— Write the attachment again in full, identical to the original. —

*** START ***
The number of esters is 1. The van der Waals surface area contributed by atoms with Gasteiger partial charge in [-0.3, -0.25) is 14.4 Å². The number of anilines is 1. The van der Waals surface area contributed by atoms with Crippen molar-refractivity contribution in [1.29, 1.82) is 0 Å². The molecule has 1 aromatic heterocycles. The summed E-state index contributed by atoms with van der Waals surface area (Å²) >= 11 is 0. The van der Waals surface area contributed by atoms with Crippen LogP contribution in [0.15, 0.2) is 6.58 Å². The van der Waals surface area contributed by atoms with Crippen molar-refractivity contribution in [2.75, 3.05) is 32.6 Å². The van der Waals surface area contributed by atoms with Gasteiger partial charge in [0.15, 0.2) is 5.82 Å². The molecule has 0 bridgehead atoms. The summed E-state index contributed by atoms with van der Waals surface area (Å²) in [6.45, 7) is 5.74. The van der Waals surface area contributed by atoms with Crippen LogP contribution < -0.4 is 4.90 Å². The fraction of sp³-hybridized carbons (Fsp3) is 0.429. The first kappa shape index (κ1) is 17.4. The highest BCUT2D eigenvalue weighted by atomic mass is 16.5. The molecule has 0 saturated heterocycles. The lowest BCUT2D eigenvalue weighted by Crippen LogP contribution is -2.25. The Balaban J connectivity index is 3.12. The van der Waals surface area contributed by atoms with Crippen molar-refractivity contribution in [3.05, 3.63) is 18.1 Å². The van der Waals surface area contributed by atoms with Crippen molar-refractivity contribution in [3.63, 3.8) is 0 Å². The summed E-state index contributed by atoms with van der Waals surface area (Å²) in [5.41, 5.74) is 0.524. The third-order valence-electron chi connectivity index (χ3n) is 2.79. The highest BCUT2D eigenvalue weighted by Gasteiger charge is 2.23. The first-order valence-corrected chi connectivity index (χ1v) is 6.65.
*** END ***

The number of esters is 1. The van der Waals surface area contributed by atoms with Gasteiger partial charge in [-0.3, -0.25) is 14.4 Å². The number of anilines is 1. The van der Waals surface area contributed by atoms with Crippen molar-refractivity contribution in [1.29, 1.82) is 0 Å². The molecule has 1 aromatic heterocycles. The summed E-state index contributed by atoms with van der Waals surface area (Å²) >= 11 is 0. The van der Waals surface area contributed by atoms with Crippen LogP contribution in [0.15, 0.2) is 6.58 Å². The van der Waals surface area contributed by atoms with Crippen molar-refractivity contribution in [2.75, 3.05) is 32.6 Å². The van der Waals surface area contributed by atoms with Gasteiger partial charge in [0.15, 0.2) is 5.82 Å². The molecule has 0 bridgehead atoms. The summed E-state index contributed by atoms with van der Waals surface area (Å²) in [6.45, 7) is 5.74. The van der Waals surface area contributed by atoms with Crippen LogP contribution < -0.4 is 4.90 Å². The fraction of sp³-hybridized carbons (Fsp3) is 0.429. The first kappa shape index (κ1) is 17.4. The highest BCUT2D eigenvalue weighted by atomic mass is 16.5. The molecule has 0 saturated heterocycles. The lowest BCUT2D eigenvalue weighted by Crippen LogP contribution is -2.25. The Balaban J connectivity index is 3.12. The van der Waals surface area contributed by atoms with Crippen molar-refractivity contribution in [3.05, 3.63) is 18.1 Å². The van der Waals surface area contributed by atoms with Crippen molar-refractivity contribution in [3.63, 3.8) is 0 Å². The summed E-state index contributed by atoms with van der Waals surface area (Å²) in [5.41, 5.74) is 0.524. The third-order valence-electron chi connectivity index (χ3n) is 2.79. The highest BCUT2D eigenvalue weighted by Gasteiger charge is 2.23. The first-order valence-corrected chi connectivity index (χ1v) is 6.65.